divorcement


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di·vorce·ment

 (dĭ-vôrs′mənt)
n.
Complete separation.

divorcement

(dɪˈvɔːsmənt)
n
(Law) a less common word for divorce

di•vorce•ment

(dɪˈvɔrs mənt, -ˈvoʊrs-)

n.
divorce; separation.
ThesaurusAntonymsRelated WordsSynonymsLegend:
Noun1.divorcement - the legal dissolution of a marriagedivorcement - the legal dissolution of a marriage
separation - the social act of separating or parting company; "the separation of church and state"
law, jurisprudence - the collection of rules imposed by authority; "civilization presupposes respect for the law"; "the great problem for jurisprudence to allow freedom while enforcing order"

divorcement

noun
The act or an instance of separating one thing from another:
References in periodicals archive ?
"Divorcement" took place in the decade that followed, with major consequences to screenwriters and printing offices in Hollywood studios.
For example, a state's claim that prohibiting oil companies to own gasoline retailers (a "divorcement" law) is necessary to securing retail competition, and, hence, lower prices to consumers, might be answered by the FTC's economic expertise on vertical integration in the oil industry.
Vita (2000) shows that states with divorcement laws, which restrict vertical integration, have higher average prices.
In sound films, his good looks and superb voice made him a popular leading man in such major productions as "Grand Hotel" (1932, opposite Greta Garbo), "A Bill of Divorcement" (1932, Katharine Hepburn's screen debut), "Dinner at Eight" (1933, with brother Lionel), and "Twentieth Century" (1934, a watershed screwball comedy costarring Carole Lombard).
Fontaine's is not the only star persona to deploy the nymph symbolic: it is a noteworthy aspect of Katharine Hepburn's screen image (note the foliage that festoons the decor when she first spies her father in A Bill of Divorcement) as well as Audrey Hepburn who stars in the film version of a primary nymph narrative, Sabrina Fair, in 1954.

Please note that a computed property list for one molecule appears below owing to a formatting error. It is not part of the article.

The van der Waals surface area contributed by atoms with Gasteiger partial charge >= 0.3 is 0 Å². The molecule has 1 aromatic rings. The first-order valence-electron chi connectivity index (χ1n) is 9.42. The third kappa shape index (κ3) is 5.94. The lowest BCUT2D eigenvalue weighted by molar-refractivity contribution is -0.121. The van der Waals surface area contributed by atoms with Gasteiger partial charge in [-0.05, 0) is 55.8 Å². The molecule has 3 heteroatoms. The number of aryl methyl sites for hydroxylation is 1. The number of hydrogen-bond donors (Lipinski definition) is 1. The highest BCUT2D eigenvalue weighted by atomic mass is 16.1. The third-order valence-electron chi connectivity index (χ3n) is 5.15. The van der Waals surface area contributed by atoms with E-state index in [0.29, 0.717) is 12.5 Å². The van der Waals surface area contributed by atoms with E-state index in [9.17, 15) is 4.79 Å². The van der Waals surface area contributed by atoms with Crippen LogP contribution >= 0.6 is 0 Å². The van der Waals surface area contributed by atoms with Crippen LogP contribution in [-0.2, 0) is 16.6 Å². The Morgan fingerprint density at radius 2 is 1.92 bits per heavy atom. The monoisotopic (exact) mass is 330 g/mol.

When a man takes a wife, and marries her, then it comes to pass, if she finds no favor in his eyes, because he has found some unseemly thing in her, that he writes her a bill of divorce, and gives it in her hand, and sends her out of his house, and she departs out of his house, and goes and becomes another man's wife, and the latter husband hates her, and writes her a bill of divorcement, and gives it in her hand, and sends her out of his house; or if the latter husband die, who took her to be his wife; her former husband, who sent her away, may not take her again to be his wife.
a Bill of Divorcement in accordance with the Jewish faith and with the law of the State of Israel."); Williamson, supra note 63, at 141 (citing In the Marriage of Gwiazda, 14-15 (Feb.
He finds that so-called "divorcement" regulations that restrict vertical integration lead to higher retail gasoline prices--an average increase of 2.6 cents per gallon.
The divorcement between American industry and American arts now appears a foregone conclusion.
once and for all, marked the divorcement of church and state." (10) Reminiscent of Francis Wayland, Truett declared that "Never, anywhere, in any clime, has a true Baptist been willing, for one minute, for the union of church and state, never for a moment." Like Helwys and Mullins, Truett extended religious freedom to all: "Although the Baptist is the very antithesis of his Catholic neighbor in religious conceptions and contentions ...